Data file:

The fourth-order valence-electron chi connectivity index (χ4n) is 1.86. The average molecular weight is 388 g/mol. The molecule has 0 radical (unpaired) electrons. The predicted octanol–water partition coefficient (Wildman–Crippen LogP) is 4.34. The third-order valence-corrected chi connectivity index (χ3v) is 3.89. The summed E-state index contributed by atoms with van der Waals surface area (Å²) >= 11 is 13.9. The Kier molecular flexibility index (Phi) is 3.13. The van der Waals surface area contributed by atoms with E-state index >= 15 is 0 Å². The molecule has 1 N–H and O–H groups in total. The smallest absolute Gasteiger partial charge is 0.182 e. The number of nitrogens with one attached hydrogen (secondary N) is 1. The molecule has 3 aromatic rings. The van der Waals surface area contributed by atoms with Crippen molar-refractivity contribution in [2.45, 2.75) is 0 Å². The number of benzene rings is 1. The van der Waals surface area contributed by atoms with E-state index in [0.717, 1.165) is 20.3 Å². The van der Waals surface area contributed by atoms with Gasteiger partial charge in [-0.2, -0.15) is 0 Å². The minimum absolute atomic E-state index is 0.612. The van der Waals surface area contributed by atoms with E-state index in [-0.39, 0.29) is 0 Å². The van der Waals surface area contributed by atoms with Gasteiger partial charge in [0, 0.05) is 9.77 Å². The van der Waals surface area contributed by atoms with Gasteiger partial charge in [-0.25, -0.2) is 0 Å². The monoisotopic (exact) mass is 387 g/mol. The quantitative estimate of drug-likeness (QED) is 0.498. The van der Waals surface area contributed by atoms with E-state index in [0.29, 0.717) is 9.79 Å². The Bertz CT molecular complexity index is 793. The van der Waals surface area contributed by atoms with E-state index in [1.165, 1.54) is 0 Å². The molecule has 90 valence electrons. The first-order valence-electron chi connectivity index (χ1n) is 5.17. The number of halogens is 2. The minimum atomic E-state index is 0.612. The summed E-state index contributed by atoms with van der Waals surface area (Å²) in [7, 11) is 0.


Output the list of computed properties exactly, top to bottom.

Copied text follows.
The fourth-order valence-electron chi connectivity index (χ4n) is 1.86. The average molecular weight is 388 g/mol. The molecule has 0 radical (unpaired) electrons. The predicted octanol–water partition coefficient (Wildman–Crippen LogP) is 4.34. The third-order valence-corrected chi connectivity index (χ3v) is 3.89. The summed E-state index contributed by atoms with van der Waals surface area (Å²) >= 11 is 13.9. The Kier molecular flexibility index (Phi) is 3.13. The van der Waals surface area contributed by atoms with E-state index >= 15 is 0 Å². The molecule has 1 N–H and O–H groups in total. The smallest absolute Gasteiger partial charge is 0.182 e. The number of nitrogens with one attached hydrogen (secondary N) is 1. The molecule has 3 aromatic rings. The van der Waals surface area contributed by atoms with Crippen molar-refractivity contribution in [2.45, 2.75) is 0 Å². The number of benzene rings is 1. The van der Waals surface area contributed by atoms with E-state index in [0.717, 1.165) is 20.3 Å². The van der Waals surface area contributed by atoms with Gasteiger partial charge in [-0.2, -0.15) is 0 Å². The minimum absolute atomic E-state index is 0.612. The van der Waals surface area contributed by atoms with E-state index in [-0.39, 0.29) is 0 Å². The van der Waals surface area contributed by atoms with Gasteiger partial charge in [0, 0.05) is 9.77 Å². The van der Waals surface area contributed by atoms with Gasteiger partial charge in [-0.25, -0.2) is 0 Å². The monoisotopic (exact) mass is 387 g/mol. The quantitative estimate of drug-likeness (QED) is 0.498. The van der Waals surface area contributed by atoms with E-state index in [0.29, 0.717) is 9.79 Å². The Bertz CT molecular complexity index is 793. The van der Waals surface area contributed by atoms with E-state index in [1.165, 1.54) is 0 Å². The molecule has 90 valence electrons. The first-order valence-electron chi connectivity index (χ1n) is 5.17. The number of halogens is 2. The minimum atomic E-state index is 0.612. The summed E-state index contributed by atoms with van der Waals surface area (Å²) in [7, 11) is 0.